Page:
It used to be that you could secure your car by just locking the door or installing a vehicle alarm. Not any more! As automobiles have gotten more sophisticated, and reliance on electronics and software has grown, new measures are needed to combat bad actors from hacking or otherwise damaging your car.
One of the first innovations of vehicle theft prevention was the car alarm. They’ve been around for a long time and gained popularity between the 1960s and 1990s. When they started being used they were quite effective. When your car alarm went off, you went out to investigate.
However, over time, the propensity of the devices to give false alarms caused users to just disregard the horn going off. Assuming that it was a false alarm. Studies found that by 1997, car alarms had little to no effect in stopping vehicle theft.
A more current and effective innovation in vehicle security is the ghost immobiliser. These devices are installed aftermarket and rely on high-tech security to prevent unauthorized drivers from starting your car. They require a unique code to be entered by using a combination of buttons on your dash. Even if your key is stolen, the thief won’t be able to operate the vehicle. It operates on much the same principle as 2FA on your computer. You have an ID and password (analogous to your key) but a secondary code is required to access your computer system.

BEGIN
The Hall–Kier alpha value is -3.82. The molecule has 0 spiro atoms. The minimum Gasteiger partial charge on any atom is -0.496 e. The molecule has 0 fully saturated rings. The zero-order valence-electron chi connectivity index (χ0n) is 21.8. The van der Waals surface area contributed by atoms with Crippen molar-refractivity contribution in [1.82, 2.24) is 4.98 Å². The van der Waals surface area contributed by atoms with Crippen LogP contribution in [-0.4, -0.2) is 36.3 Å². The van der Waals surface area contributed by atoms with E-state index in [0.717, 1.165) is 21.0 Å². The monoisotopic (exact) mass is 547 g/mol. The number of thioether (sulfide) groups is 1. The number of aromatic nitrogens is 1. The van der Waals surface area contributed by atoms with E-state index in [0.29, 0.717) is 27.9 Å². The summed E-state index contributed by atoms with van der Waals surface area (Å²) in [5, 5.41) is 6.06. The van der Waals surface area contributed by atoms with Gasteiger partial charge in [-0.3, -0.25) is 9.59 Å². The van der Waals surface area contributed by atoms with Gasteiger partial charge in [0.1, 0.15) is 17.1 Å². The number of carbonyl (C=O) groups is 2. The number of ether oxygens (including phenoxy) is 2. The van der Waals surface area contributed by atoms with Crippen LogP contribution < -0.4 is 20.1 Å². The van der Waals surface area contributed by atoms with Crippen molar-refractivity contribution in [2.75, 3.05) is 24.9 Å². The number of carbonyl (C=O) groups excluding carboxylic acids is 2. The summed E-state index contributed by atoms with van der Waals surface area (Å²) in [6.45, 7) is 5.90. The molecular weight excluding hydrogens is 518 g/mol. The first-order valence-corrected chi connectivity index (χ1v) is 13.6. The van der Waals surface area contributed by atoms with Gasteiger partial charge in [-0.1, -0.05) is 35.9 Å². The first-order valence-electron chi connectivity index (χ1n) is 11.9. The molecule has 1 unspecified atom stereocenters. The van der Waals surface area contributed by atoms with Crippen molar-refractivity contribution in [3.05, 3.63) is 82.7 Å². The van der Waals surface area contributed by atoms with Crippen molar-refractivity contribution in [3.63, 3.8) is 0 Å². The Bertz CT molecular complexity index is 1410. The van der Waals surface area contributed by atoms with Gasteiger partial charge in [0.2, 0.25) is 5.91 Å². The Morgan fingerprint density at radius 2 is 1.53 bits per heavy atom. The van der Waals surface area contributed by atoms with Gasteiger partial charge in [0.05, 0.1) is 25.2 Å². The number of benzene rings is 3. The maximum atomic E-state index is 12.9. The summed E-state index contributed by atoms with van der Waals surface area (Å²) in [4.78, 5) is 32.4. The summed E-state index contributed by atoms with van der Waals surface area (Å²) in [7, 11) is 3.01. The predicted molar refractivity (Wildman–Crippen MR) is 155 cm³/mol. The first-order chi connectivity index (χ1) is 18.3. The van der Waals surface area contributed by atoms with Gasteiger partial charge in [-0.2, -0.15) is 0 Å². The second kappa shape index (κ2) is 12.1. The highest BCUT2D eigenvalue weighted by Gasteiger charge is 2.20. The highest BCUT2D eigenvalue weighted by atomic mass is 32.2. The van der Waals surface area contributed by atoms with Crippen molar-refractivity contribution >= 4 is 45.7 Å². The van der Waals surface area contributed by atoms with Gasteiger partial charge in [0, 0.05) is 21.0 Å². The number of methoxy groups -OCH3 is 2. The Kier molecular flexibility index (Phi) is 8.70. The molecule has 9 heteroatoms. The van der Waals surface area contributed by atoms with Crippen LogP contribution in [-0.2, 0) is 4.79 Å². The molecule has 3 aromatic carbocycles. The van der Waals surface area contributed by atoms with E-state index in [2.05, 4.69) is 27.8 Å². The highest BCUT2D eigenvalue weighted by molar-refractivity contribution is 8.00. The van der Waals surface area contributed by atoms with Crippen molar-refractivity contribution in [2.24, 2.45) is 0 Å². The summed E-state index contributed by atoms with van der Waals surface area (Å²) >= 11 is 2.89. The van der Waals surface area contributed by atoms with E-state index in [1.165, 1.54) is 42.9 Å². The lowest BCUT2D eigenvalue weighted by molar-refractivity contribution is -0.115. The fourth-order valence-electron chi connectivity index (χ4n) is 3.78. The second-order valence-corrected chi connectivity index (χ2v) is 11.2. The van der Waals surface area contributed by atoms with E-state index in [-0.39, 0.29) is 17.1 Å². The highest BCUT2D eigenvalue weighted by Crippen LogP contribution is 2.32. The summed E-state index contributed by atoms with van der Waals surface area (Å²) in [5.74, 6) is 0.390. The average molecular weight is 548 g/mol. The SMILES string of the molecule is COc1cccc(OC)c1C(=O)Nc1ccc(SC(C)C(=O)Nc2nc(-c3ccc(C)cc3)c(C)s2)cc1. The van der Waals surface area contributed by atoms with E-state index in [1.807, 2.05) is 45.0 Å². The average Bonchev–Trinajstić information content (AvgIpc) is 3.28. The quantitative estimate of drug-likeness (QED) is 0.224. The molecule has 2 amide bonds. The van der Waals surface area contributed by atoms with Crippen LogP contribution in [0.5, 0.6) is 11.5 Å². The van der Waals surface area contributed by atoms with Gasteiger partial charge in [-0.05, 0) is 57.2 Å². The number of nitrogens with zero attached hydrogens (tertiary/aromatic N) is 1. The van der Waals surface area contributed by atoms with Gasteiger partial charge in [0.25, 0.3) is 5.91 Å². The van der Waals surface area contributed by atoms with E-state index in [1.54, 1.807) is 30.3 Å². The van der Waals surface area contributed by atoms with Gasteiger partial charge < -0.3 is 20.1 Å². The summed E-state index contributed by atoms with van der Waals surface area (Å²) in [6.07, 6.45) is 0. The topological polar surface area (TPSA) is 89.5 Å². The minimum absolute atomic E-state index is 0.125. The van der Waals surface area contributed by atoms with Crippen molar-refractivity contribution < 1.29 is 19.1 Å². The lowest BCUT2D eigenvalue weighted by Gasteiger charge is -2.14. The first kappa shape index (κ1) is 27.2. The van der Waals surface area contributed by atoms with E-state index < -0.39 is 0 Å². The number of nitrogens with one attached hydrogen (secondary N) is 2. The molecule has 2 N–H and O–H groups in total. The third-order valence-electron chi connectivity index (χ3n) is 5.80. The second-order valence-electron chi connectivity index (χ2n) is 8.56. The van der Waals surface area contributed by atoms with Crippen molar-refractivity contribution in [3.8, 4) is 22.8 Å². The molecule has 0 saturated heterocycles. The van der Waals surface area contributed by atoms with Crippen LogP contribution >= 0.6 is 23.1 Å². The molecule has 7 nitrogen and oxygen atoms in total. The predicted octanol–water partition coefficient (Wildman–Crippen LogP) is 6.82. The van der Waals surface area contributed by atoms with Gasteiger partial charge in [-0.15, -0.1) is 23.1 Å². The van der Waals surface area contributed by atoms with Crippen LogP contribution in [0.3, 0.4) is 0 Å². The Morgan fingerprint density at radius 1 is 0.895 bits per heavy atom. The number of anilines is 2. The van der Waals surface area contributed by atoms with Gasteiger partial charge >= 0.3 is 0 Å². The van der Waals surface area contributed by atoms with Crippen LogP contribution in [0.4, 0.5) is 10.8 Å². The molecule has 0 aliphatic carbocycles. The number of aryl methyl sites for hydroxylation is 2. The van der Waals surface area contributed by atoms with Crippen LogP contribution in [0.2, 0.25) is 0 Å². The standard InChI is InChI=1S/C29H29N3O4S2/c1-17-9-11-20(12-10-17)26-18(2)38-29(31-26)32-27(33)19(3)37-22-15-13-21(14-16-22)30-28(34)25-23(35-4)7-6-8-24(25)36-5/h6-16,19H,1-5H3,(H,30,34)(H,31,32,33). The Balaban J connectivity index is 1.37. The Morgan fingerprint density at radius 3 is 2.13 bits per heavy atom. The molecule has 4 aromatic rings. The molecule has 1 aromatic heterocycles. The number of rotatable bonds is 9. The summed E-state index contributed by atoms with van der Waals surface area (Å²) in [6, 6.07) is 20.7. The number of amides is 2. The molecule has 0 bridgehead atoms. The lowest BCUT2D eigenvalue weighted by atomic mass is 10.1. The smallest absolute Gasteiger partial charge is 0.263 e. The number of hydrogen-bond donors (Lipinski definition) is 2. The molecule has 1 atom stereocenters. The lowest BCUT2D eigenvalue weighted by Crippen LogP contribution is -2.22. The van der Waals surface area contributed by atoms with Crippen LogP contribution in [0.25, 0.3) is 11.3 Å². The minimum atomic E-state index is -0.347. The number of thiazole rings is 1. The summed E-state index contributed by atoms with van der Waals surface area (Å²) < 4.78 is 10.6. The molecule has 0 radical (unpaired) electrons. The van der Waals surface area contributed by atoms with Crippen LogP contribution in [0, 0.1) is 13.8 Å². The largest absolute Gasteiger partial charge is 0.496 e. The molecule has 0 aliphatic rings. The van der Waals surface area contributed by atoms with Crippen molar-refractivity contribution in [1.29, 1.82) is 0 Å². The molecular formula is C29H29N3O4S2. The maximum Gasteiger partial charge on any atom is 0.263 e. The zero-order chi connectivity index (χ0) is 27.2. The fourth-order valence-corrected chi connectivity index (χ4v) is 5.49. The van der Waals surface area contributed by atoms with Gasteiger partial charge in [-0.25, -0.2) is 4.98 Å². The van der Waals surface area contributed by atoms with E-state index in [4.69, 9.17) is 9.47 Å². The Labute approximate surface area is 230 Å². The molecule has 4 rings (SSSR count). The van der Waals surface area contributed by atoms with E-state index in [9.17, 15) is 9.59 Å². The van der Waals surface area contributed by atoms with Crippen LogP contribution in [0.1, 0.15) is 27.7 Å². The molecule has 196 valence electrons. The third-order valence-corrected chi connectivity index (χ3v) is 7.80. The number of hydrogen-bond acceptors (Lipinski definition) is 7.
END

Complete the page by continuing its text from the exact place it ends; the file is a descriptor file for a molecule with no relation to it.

New electric vehicles incorporate all types of electronic systems:
● Adaptive cruise control
● Emergency braking
● Lane assist
● Auto lane change
● Parking assist
● Self Navigation
● Hands Free Driving
These systems require the use of cameras, sensors and external connections as well. Your car’s electronic control systems are in communication with each other, and sometime sources outside your vehicle. An example is software updates. These are sent electronically to your car’s various electronic control systems.
All of these systems, come with the vulnerability of being hacked, interfered with or shut down by nefarious actors.
Vehicle manufacturers are aware of these vulnerabilities and are working on solutions. Work is being done to develop international standards for software and hardware encryption and secure electronic communication among electronic control units.
Standardization is the first major step to make cybersecurity a non-negotiable priority for buyers and users of these new technologies.
As a consumer, you should be aware of the potential threats, and what steps your vehicle manufacturer has taken to ameliorate them.